How to measure a bike for a shock absorber

Written by aden williamson
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How to measure a bike for a shock absorber
(mountain bike downhill image by Maxim Petrichuk from

A bike shock absorber, usually just referred to as a shock, mounts onto a suspension frame and provides for rear suspension on a bike. Although in theory any style of bike could have rear suspension, in practice it is mainly mountain bikes which have this feature. There are many different rear shocks on the market for the many different types of bikes and riders out there. And each shock model comes in multiple sizes. To know which size shock your bike requires, you must find the eye to eye, stroke and diameter measurements.

Skill level:
Moderately Easy

Things you need

  • Tape measure

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  1. 1

    Use the tape measure to find the length, or eye to eye, measurement. If you are replacing an existing shock, measure it from the centre of the eyelet on one end to the centre of the eyelet on the opposite end. If there is no existing shock, measure the distance between the mounting point on the main triangle of the bike frame and the mounting point on the linkage connected to the rear triangle of the frame. Common eye to eye lengths are between 6 inches and 9 inches.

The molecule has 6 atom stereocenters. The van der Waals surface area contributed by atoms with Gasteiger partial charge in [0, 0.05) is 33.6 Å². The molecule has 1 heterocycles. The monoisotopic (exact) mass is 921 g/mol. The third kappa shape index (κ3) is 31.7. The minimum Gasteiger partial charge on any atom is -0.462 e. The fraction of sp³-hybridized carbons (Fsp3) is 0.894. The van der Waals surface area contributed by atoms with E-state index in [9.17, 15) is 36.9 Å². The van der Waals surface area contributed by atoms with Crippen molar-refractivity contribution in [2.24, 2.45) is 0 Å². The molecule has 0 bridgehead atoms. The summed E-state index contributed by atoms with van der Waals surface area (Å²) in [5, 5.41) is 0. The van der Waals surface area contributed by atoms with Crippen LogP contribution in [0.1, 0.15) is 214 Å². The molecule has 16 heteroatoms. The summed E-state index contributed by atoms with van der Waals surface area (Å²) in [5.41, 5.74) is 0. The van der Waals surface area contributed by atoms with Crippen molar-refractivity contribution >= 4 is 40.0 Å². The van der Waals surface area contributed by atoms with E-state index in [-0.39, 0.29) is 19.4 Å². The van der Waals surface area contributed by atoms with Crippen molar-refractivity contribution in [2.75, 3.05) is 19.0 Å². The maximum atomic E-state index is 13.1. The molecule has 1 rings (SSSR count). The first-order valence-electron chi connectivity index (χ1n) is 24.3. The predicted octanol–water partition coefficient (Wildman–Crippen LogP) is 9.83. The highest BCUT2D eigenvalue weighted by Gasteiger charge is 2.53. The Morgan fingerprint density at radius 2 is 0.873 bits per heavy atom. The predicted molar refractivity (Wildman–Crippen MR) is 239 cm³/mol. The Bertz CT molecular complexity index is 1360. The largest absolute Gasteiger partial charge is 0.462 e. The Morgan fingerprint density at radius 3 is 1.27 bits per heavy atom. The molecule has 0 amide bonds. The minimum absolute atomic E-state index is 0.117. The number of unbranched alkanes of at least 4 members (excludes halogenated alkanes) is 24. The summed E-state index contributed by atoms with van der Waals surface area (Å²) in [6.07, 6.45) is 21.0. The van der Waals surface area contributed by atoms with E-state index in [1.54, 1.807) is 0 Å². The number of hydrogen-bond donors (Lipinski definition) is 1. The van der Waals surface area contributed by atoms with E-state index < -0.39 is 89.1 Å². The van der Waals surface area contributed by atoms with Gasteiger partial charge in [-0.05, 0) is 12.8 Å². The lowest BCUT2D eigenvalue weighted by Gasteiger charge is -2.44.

2. 2

    Find the maximum allowable diameter of the shock by measuring the space available on the axis opposite that of the two shock mounting points. Be aware that shocks meant for long-travel freeride and downhill bikes often have a piggyback reservoir, which requires additional clearance depending on the specifics of the shock. The shock diameter must be smaller than the maximum permitted by your frame.

  3. 3

    Determine the shock stroke by measuring the shaft on the existing shock. The shaft is the part that actually compresses into the shock body. If there is no existing shock, check how far the eye to eye length between the front triangle and rear triangle mounting points is shortened when your rear wheel rises the maximum travel for that bike frame. For instance, if the eye to eye length is eight inches and the frame is supposed to have seven inches of travel, raise the rear wheel exactly seven inches and measure the eye to eye length again. The amount by which the eye to eye was reduced is equal to the stroke. The stroke is written after the eye to eye, for example as 9.0" x 2.0" for a nine inch shock with a two inch stroke.

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